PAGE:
Gilead Sciences (NASDAQ:GILD) has maintained a spot in the forefront of the COVID-19 pandemic. The biotech company first sparked the market's interest when it brought its investigational COVID-19 treatment, remdesivir, rapidly into clinical trials. It solidified its position after the U.S. Food and Drug Administration granted remdesivir emergency use authorization based on encouraging trial data. This authorization isn't the same as approval and can be revoked at any time. That means remdesivir still is involved in clinical testing.

At the same time, the coronavirus vaccine race has heated up, with the U.S. government offering billions of dollars to companies with promising candidates.

A researcher holds a vial of COVID-19 vaccine and a vial of remdesivir in gloved hands.

Image source: Getty Images.

Investors might ask: With attention on vaccine makers and its drug still investigational, is Gilead a good coronavirus investment? Let's take a closer look.

Stocking up on remdesivir

The government has launched Operation Warp Speed, an effort to help bring a vaccine to market by January 2021. But that doesn't mean treatments are no longer of interest. In fact, the U.S. bought up Gilead's entire July stock of remdesivir as well as 90% of August and September production. The European Commission earlier this month granted the drug conditional marketing authorization, and Japan in May offered remdesivir regulatory approval. So, it's clear countries are interested in stocking up on the drug.

And even if a vaccine makes it to market in the near future, treatments remain necessary. A vaccine may not be 100% efficacious, and some people might decide against vaccination. Though companies in the vaccine race are leading stock market gains at the moment, there still is plenty of room for treatment makers.

As for remdesivir's efficacy, trial data is encouraging, but the drug still must prove itself. So far, it has demonstrated the ability to help patients recover more quickly. In the latest phase 3 data, hospitalized patients with moderate COVID-19 who received remdesivir for five days were 65% more likely to see improvement on day 11 compared with those given the standard care. Trial data has suggested positive impact on survival, but so far numbers haven't been statistically significant.

Gilead continues to study remdesivir treatment earlier in the illness, in outpatient settings, in an inhaled formulation (versus the current intravenous method), and in combination with other medicines. There are about 20 active or enrolling clinical trials worldwide studying remdesivir, according to ClinicalTrials.gov.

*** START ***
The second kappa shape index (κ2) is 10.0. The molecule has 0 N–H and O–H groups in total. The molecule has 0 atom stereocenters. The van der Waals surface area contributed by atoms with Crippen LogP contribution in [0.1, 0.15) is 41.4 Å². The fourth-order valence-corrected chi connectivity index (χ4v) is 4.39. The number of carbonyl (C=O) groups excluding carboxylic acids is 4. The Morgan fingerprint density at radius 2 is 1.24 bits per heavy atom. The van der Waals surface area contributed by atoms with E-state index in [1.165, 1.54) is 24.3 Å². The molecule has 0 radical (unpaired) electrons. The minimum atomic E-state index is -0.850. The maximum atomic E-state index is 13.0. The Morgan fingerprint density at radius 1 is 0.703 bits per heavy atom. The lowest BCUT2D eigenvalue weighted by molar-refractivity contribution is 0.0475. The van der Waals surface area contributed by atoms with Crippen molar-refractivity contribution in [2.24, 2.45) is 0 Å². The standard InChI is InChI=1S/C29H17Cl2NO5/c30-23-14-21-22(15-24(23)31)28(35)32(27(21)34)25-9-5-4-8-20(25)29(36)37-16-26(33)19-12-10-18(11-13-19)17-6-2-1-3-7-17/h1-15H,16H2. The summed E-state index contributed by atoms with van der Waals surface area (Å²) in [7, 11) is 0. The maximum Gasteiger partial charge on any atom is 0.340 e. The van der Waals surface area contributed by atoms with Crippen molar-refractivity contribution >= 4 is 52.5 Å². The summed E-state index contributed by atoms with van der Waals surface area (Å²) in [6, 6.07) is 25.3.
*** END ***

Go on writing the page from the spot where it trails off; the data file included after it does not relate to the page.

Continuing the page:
More than 1,000 trials

From results so far, it seems clear remdesivir is helping some COVID-19 patients. Still, risks remain. Remdesivir must finish clinical studies and earn regulatory approval. There is also the risk another drugmaker will develop a more efficacious treatment. More than 1,000 active or enrolling trials globally involve various possible therapies such as hydroxychloroquine, corticosteroids, and even traditional Chinese medicine.

Gilead recently removed a third uncertainty: pricing. The company set a price of $390 per vial, meaning a standard six-vial treatment course translates into a $2,340 price tag per patient. Production costs per day of treatment total $0.93, according to estimates in a Journal of Virus Eradication report. Of course, a drug's value also includes the years of development and related expenses, but even considering these factors, it is likely Gilead will generate a profit from remdesivir sales. And that's good news for investors, especially considering the company will have spent about $1 billion on development and manufacturing by year end.

But the reason I like Gilead as a coronavirus stock is because this biotech company also has other revenue-generating drugs, such as HIV blockbuster Biktarvy. In the first quarter, sales of the treatment more than doubled to nearly $1.7 billion. The FDA is now reviewing Gilead's filgotinib, a rheumatoid arthritis drug that the company says has the potential for five indication launches within the coming four years. So no matter what the fate of remdesivir may be, Gilead has a few motors for growth in the years to come. And that's why this is a solid coronavirus stock to buy today.